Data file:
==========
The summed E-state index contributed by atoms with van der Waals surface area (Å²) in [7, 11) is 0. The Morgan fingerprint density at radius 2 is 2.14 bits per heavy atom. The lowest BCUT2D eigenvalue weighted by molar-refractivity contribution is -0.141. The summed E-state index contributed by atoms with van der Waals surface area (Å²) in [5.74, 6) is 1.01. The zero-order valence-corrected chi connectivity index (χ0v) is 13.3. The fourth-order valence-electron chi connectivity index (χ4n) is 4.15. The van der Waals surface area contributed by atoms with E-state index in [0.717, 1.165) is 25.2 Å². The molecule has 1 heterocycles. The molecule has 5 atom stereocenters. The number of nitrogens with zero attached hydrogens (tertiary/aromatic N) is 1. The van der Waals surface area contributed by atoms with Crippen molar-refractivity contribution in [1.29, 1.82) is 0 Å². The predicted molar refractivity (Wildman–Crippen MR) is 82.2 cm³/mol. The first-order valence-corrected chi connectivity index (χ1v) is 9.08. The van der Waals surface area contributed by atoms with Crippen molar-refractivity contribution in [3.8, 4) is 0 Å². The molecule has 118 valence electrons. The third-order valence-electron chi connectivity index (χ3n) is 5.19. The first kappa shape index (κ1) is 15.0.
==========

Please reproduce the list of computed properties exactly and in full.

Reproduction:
The summed E-state index contributed by atoms with van der Waals surface area (Å²) in [7, 11) is 0. The Morgan fingerprint density at radius 2 is 2.14 bits per heavy atom. The lowest BCUT2D eigenvalue weighted by molar-refractivity contribution is -0.141. The summed E-state index contributed by atoms with van der Waals surface area (Å²) in [5.74, 6) is 1.01. The zero-order valence-corrected chi connectivity index (χ0v) is 13.3. The fourth-order valence-electron chi connectivity index (χ4n) is 4.15. The van der Waals surface area contributed by atoms with E-state index in [0.717, 1.165) is 25.2 Å². The molecule has 1 heterocycles. The molecule has 5 atom stereocenters. The number of nitrogens with zero attached hydrogens (tertiary/aromatic N) is 1. The van der Waals surface area contributed by atoms with Crippen molar-refractivity contribution in [1.29, 1.82) is 0 Å². The predicted molar refractivity (Wildman–Crippen MR) is 82.2 cm³/mol. The first-order valence-corrected chi connectivity index (χ1v) is 9.08. The van der Waals surface area contributed by atoms with Crippen molar-refractivity contribution in [3.8, 4) is 0 Å². The molecule has 118 valence electrons. The third-order valence-electron chi connectivity index (χ3n) is 5.19. The first kappa shape index (κ1) is 15.0.